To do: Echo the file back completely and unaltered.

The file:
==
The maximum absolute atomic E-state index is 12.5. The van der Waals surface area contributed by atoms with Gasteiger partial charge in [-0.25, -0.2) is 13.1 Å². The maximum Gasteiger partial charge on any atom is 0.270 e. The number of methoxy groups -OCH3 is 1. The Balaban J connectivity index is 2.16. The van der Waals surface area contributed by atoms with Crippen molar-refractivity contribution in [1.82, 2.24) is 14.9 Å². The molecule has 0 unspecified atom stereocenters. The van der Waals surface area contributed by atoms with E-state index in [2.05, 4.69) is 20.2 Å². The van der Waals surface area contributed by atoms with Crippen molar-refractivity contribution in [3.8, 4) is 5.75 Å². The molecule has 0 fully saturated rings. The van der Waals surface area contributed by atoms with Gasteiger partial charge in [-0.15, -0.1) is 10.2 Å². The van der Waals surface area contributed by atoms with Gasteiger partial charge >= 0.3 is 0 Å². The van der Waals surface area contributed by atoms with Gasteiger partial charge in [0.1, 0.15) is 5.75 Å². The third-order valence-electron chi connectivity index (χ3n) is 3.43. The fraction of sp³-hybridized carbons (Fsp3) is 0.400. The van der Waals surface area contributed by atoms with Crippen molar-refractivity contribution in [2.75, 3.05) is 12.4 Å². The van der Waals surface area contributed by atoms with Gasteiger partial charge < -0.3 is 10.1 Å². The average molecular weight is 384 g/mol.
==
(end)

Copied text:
The maximum absolute atomic E-state index is 12.5. The van der Waals surface area contributed by atoms with Gasteiger partial charge in [-0.25, -0.2) is 13.1 Å². The maximum Gasteiger partial charge on any atom is 0.270 e. The number of methoxy groups -OCH3 is 1. The Balaban J connectivity index is 2.16. The van der Waals surface area contributed by atoms with Crippen molar-refractivity contribution in [1.82, 2.24) is 14.9 Å². The molecule has 0 unspecified atom stereocenters. The van der Waals surface area contributed by atoms with E-state index in [2.05, 4.69) is 20.2 Å². The van der Waals surface area contributed by atoms with Crippen molar-refractivity contribution in [3.8, 4) is 5.75 Å². The molecule has 0 fully saturated rings. The van der Waals surface area contributed by atoms with Gasteiger partial charge in [-0.15, -0.1) is 10.2 Å². The van der Waals surface area contributed by atoms with Gasteiger partial charge >= 0.3 is 0 Å². The van der Waals surface area contributed by atoms with Gasteiger partial charge in [0.1, 0.15) is 5.75 Å². The third-order valence-electron chi connectivity index (χ3n) is 3.43. The fraction of sp³-hybridized carbons (Fsp3) is 0.400. The van der Waals surface area contributed by atoms with Crippen molar-refractivity contribution in [2.75, 3.05) is 12.4 Å². The van der Waals surface area contributed by atoms with Gasteiger partial charge < -0.3 is 10.1 Å². The average molecular weight is 384 g/mol.